Green Jobs and the Need for Speed

The stimulus package promises billions for energy-efficiency projects. State and local governments must be ready to move quickly, and they will need to embrace new levels of accountability and transparency.
by | February 11, 2009
 

State and local governments will need to act quickly to take advantage of the billions of dollars that will be made available by the American Recovery and Reinvestment Act of 2009, which has passed the House and is making its way through the Senate with strong support from President Obama. The stimulus bill recognizes that it is imperative for the federal government to partner with networks of states and cities in order to jump-start new green jobs and the economy as a whole.

More than $54 billion of the stimulus bill will go toward improving energy efficiency in private homes, public housing and federal buildings. This initiative is designed to create a more prosperous future by addressing several serious challenges facing our country: rising unemployment, outmoded buildings, climate change and dependence on foreign energy sources.

The bill envisions that many unemployed workers will find new, green jobs. These jobs are spread throughout several areas of industry, including construction, manufacturing, and research and development, as well as within government. The jobs will focus on both improving how energy is used today and on significantly increasing the availability and distribution of renewable energy.

Outmoded buildings will be retrofitted with energy-saving technologies created and installed by the green workforce. Retrofits will include significantly improving insulation, actively managing utility usage, and installing high-performing appliances. Money will also be available for installing renewable energy technologies such as solar, biomass and wind power. Energy efficiency and renewable energy will naturally reduce our country's output of greenhouse gases and lower our demand for oil and natural gas imports.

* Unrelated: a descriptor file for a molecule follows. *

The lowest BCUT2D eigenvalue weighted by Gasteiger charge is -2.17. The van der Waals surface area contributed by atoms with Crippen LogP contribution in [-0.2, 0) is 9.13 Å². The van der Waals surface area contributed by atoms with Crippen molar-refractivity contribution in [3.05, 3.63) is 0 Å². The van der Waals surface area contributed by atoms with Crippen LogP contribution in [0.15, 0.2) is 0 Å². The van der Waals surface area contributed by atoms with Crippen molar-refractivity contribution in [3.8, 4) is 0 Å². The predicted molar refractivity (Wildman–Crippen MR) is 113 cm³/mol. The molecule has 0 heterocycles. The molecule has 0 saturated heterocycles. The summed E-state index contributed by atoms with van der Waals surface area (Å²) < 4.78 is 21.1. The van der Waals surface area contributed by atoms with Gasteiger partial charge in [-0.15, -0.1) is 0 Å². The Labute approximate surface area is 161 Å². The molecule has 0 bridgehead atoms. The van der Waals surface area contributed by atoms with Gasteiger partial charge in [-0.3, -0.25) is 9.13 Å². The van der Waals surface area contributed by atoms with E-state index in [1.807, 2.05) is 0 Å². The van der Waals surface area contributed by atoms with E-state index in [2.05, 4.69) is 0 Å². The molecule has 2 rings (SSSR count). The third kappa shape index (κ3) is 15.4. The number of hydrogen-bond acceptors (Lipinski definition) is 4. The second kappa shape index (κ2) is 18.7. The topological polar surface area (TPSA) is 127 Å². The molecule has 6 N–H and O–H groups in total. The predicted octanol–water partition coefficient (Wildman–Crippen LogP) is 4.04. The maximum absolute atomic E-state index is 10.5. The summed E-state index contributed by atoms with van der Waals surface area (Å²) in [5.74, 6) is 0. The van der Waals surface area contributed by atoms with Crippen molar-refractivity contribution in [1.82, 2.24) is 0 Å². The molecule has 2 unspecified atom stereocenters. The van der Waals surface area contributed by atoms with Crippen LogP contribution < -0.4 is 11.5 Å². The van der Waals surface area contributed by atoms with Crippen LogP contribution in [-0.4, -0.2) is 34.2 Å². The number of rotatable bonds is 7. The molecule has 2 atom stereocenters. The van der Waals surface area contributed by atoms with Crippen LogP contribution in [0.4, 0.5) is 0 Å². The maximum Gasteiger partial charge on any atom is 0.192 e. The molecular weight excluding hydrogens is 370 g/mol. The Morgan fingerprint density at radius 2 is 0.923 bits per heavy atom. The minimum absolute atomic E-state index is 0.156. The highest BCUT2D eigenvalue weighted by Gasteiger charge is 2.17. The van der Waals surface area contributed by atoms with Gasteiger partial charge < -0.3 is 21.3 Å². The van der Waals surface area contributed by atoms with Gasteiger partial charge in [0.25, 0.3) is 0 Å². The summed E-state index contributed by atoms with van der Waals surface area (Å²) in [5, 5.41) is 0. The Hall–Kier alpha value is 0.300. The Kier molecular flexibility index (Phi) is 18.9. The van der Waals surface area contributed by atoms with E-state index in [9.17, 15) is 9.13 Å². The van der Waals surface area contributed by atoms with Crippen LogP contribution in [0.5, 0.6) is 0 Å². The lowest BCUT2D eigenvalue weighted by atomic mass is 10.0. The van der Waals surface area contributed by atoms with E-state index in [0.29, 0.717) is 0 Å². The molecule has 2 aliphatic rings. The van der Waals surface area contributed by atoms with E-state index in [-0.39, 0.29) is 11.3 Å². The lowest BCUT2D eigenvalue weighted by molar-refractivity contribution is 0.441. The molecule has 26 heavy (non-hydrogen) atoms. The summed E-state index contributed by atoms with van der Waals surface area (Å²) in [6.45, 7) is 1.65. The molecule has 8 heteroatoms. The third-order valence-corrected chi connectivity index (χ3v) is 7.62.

The first key management theme of the stimulus bill is speed. The stimulus bill requires that federal agencies rapidly move money to cities and states so it can be put to use as quickly as possible. State and local governments must take immediate action to be ready to launch shovel-ready projects and meet fast-moving timelines for using funds.

The second theme is accountability. Fund allocation, use and performance will all be closely monitored from the point of impact up to the White House, and contracts will need to be competitive. The stimulus bill is extremely large and complex, and its supporters have taken great pains to make sure that it doesn't repeat the accountability problems of the Troubled Asset Relief Program.

A third management theme is transparency. All information about the planned and actual use of funds will be reported to a central Website, Recovery.gov. Information shared through Recovery.gov is not intended for federal command and control. Instead, it is intended to be an empowering resource for the entire network of partners, so all participants can achieve optimum results.

For the near future, the intersection of energy efficiency and aggressive systems for tracking accountability will be very exciting. Innovation is a word used frequently in the stimulus bill, and we can expect to see new ways of simultaneously improving energy efficiency and government performance.

One essential area to be explored is networked government. The stimulus bill is designed in part to drive inventive new relationships between federal agencies, states, local governments, the private sector and not-for-profits. Agencies that create these relationship networks will be able to deliver much-needed technical assistance while also leveraging non-governmental resources.

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